Welcome to Discovering the Male Mysteries with Mel Mystery. This blog is a supplement to my podcast is for and about gay and bi pagan men. My podcasts are about what it is to be gay, what it is to be pagan, what it is to be men — sometimes as separate topics and sometimes all meshed together as one. I started this endeavor after seeing that there were few, if any, podcasts out there on this topic. The podcasts are informative, and present topics that challenge conventional thinking.

Archive for July, 2015

Conceiving Historical Homosexuality

I have often heard historians and historical writers on the topic of homosexuality suggest there was no such thing as homosexuals or gay people in ancient history, only homosexual acts. The implication is that there were no folks in the past with exclusive homosexual orientations and that homosexuality and gay identity are a fairly modern concepts. It’s become a trendy concept even among LGBT historians and writers. I say “bullshit” for a number of reasons.

While I see these historians and writers taking on the role of gay apologist, I get where these people are coming from. They’re just trying to show objectivity. A basic concept in scientific method and reason is that something can’t be said to exist unless it has been proven conclusively. These folks are just doing their due diligence, or are they?

Science and history are not entirely the same things, and historians and anthropologists frequently make inferences about history, ancient cultures, and the people who lived in them based on everything from existing primary source documents to comparisons of contemporary or similar historical cultures to making educated guesses about what might have been going on.

When reading historical or mythological stories about same-sex folks who were close friends or where homoerotic undertones can be read in, many would be reluctant to reach the full conclusion that homosexuality was actually involved. It’s all part of being objective after all.

I’ve been reading The Origins and Role of Same-Sex Relations in Human Society by James Neill. Very early in the book (I can’t pinpoint the exact page, but somewhere within the first three chapters), he makes a startling suggestion that I like very much. He suggests that in cultures where homosexuality exists openly and even in those cultures that just don’t condemn it, that it’s actually a bigger stretch to assume that these weren’t examples homosexuality and homosexual relationships.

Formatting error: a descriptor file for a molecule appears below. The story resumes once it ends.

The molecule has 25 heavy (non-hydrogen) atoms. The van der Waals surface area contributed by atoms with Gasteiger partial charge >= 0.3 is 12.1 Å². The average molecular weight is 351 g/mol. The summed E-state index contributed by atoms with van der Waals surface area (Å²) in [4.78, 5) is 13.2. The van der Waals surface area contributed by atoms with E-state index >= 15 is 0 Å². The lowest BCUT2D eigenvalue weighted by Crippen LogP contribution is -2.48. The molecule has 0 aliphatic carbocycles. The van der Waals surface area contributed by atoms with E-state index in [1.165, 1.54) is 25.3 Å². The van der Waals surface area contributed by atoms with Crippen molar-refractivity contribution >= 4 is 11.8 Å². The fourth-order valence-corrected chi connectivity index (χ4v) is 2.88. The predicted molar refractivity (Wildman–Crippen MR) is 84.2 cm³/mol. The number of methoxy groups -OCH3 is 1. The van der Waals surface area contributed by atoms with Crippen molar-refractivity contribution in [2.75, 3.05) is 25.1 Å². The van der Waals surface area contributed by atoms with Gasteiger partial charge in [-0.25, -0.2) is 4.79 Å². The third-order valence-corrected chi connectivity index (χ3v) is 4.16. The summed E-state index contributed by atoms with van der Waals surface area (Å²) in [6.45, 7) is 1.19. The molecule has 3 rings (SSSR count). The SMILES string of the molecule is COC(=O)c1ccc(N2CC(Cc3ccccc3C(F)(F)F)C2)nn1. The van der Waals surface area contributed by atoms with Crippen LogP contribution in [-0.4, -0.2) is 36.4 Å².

There are several reasons to come at things from this angle:

  • For one, we come from a culture that assumes homosexuality and homosexual relations are unnatural and an exception to the rule, whereas homosexuality and ambisexuality are actually quite natural and common. They even exist in cultures that strongly oppose same-sex expression, though in such cultures they often must remain closeted under the ruse of being just close friends.

  • Early Christians went to a lot of trouble to destroy cultures, cultural references, and primary sources related to anything that went against their teachings – this included destroying people, cultures, and primary sources related to homosexuality especially where it was treated positively. Homosexuality and most other alternate forms of sexuality were effectively written out of history.

  • In many writings of the time, it was not necessary to say what people already knew or culturally accepted. It’s kind of like recent arguments over the term “gay” marriage. Once homosexuality is finally accepted into society, it may just be referred to as… get this… “marriage” without the “gay” qualifier.

  • There’s also the “none of your business” principle. The sex lives and sexual acts and preferences of most people regardless of their sexual orientation is rarely written about or accounted for unless there’s some overriding reason for doing so.